This is not easy and takes perseverance, but it works. The idea is to place yourself in a state of compassion and understand that the negativity isn’t about you…it’s about the other person. As long as you keep reflecting things back to them (“boomeranging”). There’s that word again…you will direct the argument in one of two ways. The other person will either blow up emotionally… or give up. Either way it changes the course of the disruptive attempt at communication and might lead the way for something better to emerge.
 
If they“blow up” you can let them vent and then try to calm things down and suggest that you go back to the beginning and start with a common ground. Try to establish what you DO agree about and what you both want to accomplish.
 
If they “give up” try to resume the discussion by reinforcing the good idea(s) they had (even if you have to make one up) and try to come to a solution by building from there.. using both of your points of view to come together. You might both agree to disagree while at the same find some way to accomplish something and still be respectful of each other.In other words, turn the argument into a discussion.
 
What if you are being accused of something that isn’t true…or fair?
This still isn’t reason for an argument. You still have to see things from the other person’s point of view. If they truthfully think that you did something wrong… and their feelings are valid… you must react in a calm and rational manner. Address the issue not the accusation. Instead of arguing and defending yourself…ask questions about how the other person came to their conclusion or point of view. Repeat each question in a calm manner and then answer the question in a rational way. The more questions you ask the greater chance there is on improving the communications between each other that might lead to solving the problem. In fact working hard to improve communications could help avoid the argument in the first place.

OK now let's have a reality check. Let's say that you have done all that you can to avoid getting into an argument. You have been calm and have to the best of your ability tried to turn the argument into a disagreement. You used the "boomerang" and it just came back and hit you in the head.
 
Now, you are upset and against your desires ... are drawn into an argument. What are your options now? You can walk away completely...or...you can fight back. If you choose to fight back ...now you
want to win.

So, how do you win? Actually, if you have done all you can to avoid having an argument in the first place and the ill tempered stubborn person (let's call him Mr. Wrong) you are up against... is still yapping at the mouth intent on proving you wrong and him right...you will not exactly win. You will probably never get him to admit he was wrong.
 
That doesn't mean you can't have some fun trying.

One thing you can do is to "make things up". I call this tactic "acceptable lying."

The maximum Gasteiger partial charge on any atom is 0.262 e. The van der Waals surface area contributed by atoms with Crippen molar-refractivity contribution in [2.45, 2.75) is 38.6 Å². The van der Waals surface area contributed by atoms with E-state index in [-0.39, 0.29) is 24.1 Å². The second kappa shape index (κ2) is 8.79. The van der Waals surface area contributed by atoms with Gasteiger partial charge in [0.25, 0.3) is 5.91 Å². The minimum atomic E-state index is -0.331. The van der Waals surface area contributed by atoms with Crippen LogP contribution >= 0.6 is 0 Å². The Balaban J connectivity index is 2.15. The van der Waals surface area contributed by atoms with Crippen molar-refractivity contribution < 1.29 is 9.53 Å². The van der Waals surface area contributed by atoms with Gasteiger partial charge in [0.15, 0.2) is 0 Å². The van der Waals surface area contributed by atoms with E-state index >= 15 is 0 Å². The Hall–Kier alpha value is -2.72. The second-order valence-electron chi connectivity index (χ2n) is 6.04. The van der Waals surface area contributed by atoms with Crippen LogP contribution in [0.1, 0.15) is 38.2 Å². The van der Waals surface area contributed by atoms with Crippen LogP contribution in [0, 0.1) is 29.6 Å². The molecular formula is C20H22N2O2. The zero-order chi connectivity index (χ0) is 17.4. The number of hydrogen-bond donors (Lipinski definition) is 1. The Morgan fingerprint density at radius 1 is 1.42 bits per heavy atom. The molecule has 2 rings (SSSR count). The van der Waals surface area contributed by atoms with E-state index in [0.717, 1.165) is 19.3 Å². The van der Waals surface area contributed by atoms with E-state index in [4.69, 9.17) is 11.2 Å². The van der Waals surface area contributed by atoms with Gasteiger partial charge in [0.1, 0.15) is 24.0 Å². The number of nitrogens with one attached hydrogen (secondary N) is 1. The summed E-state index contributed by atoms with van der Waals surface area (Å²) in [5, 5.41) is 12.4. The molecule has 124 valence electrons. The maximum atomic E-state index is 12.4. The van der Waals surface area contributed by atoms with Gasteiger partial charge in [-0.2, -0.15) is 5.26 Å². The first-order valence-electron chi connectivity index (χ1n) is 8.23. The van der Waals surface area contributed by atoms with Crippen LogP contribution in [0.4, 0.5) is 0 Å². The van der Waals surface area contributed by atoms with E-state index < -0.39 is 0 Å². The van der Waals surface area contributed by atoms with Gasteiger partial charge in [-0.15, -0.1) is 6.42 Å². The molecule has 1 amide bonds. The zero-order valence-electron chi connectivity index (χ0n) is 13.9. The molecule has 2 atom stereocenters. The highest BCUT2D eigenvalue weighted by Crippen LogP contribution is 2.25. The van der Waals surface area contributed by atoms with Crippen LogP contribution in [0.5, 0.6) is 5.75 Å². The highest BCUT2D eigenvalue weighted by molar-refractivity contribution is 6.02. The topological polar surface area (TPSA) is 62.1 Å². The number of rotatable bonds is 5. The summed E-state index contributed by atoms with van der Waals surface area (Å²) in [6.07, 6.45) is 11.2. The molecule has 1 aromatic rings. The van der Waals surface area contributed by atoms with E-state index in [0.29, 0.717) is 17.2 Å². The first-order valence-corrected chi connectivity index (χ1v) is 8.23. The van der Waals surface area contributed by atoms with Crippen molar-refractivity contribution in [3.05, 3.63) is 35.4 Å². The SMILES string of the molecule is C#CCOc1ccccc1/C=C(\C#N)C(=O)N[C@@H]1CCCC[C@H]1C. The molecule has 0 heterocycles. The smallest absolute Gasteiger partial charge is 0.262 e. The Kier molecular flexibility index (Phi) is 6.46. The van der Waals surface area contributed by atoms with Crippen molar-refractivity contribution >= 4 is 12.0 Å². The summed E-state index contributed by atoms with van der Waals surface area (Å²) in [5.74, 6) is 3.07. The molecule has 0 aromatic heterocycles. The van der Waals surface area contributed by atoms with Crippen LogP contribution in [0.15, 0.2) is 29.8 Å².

Let's say that you are told that our government is going to bankrupt the United States because of its over spending policies. You simply state that, "There are new statistics out that say the opposite". You go on to say that "These"facts" actually prove that the government has put some new policies in effect that will, in fact, within 5 years greatly strengthen the entire social security program and will make it solvent and self sustaining".

Mr. Wrong will, of course, challenge you and ask where you heard this.

A pattern is now beginning to emerge that is putting you in control …and Mr. Wrong on the defense.
This is good.
 
What should you do when you are challenged after making something up? Well, you just make something else up. "You mean to tell me Mr. Wrong that you haven't heard about the recent report put out by the non-partisan (stating non-partisan will confuse him)…Analysis of the New Governmental Policies That will Save Social Security Commission… that was published last month? I'm surprised you didn't read it."

No matter what Mr. Wrong says you continue on the offense using absolutely meaningless words that preface everything you might say.
 
Statements like,
"Let me put it this way." ... "So to speak" ... "It appears to me." ... "You obviously haven't considered." and so on.

Then, when Mr. Wrong comes back at you with another point you can disarm him by firing back with some irrelevant comebacks such as, "Quit being so defensive." ... " You're comparing apples to oranges." ... "What are your parameters (a great word) in making that statement?" ... "There is no basis in fact for you to claim that." .

The point is to frustrate and confuse him. Finally, you get to a point where you can end the argument by saying something like, "Look, it's obvious you are confused and aren't sure of all the facts. Let's stop talking about it now and ... when you can clear your mind ... maybe we can resume our discussion.

Let me know how this works out for you.

IT’S NOT THAT YOU ARE WRONG… IT’S JUST THAT YOU ARE NOT RIGHT

EITHER YOU CONTROL YOUR ATTITUDE… OR IT CONTROLS YOU 


See you next time,

Lou